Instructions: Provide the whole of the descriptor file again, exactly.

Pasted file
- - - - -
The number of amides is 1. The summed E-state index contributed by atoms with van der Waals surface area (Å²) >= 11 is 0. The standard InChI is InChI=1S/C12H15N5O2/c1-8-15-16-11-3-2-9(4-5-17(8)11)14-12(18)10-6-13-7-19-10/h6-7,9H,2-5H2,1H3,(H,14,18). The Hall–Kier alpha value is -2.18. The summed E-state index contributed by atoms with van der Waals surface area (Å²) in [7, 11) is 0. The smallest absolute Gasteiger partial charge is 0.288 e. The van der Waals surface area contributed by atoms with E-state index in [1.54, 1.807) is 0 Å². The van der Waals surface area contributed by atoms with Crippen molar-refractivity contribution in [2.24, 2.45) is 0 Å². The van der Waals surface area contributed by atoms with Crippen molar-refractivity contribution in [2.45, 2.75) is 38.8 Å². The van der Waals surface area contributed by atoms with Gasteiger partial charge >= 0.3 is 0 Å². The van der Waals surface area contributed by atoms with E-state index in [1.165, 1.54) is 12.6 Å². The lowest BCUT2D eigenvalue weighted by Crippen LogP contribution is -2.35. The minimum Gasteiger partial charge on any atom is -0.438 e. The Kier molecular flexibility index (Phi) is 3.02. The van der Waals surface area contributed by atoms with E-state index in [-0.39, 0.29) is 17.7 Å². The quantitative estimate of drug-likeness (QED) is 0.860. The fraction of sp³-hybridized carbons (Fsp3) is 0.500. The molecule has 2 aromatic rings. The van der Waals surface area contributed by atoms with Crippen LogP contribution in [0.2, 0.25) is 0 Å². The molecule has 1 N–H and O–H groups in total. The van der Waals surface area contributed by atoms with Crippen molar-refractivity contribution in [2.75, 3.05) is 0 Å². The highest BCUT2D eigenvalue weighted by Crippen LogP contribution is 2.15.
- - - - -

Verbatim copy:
The number of amides is 1. The summed E-state index contributed by atoms with van der Waals surface area (Å²) >= 11 is 0. The standard InChI is InChI=1S/C12H15N5O2/c1-8-15-16-11-3-2-9(4-5-17(8)11)14-12(18)10-6-13-7-19-10/h6-7,9H,2-5H2,1H3,(H,14,18). The Hall–Kier alpha value is -2.18. The summed E-state index contributed by atoms with van der Waals surface area (Å²) in [7, 11) is 0. The smallest absolute Gasteiger partial charge is 0.288 e. The van der Waals surface area contributed by atoms with E-state index in [1.54, 1.807) is 0 Å². The van der Waals surface area contributed by atoms with Crippen molar-refractivity contribution in [2.24, 2.45) is 0 Å². The van der Waals surface area contributed by atoms with Crippen molar-refractivity contribution in [2.45, 2.75) is 38.8 Å². The van der Waals surface area contributed by atoms with Gasteiger partial charge >= 0.3 is 0 Å². The van der Waals surface area contributed by atoms with E-state index in [1.165, 1.54) is 12.6 Å². The lowest BCUT2D eigenvalue weighted by Crippen LogP contribution is -2.35. The minimum Gasteiger partial charge on any atom is -0.438 e. The Kier molecular flexibility index (Phi) is 3.02. The van der Waals surface area contributed by atoms with E-state index in [-0.39, 0.29) is 17.7 Å². The quantitative estimate of drug-likeness (QED) is 0.860. The fraction of sp³-hybridized carbons (Fsp3) is 0.500. The molecule has 2 aromatic rings. The van der Waals surface area contributed by atoms with Crippen LogP contribution in [0.2, 0.25) is 0 Å². The molecule has 1 N–H and O–H groups in total. The van der Waals surface area contributed by atoms with Crippen molar-refractivity contribution in [2.75, 3.05) is 0 Å². The highest BCUT2D eigenvalue weighted by Crippen LogP contribution is 2.15.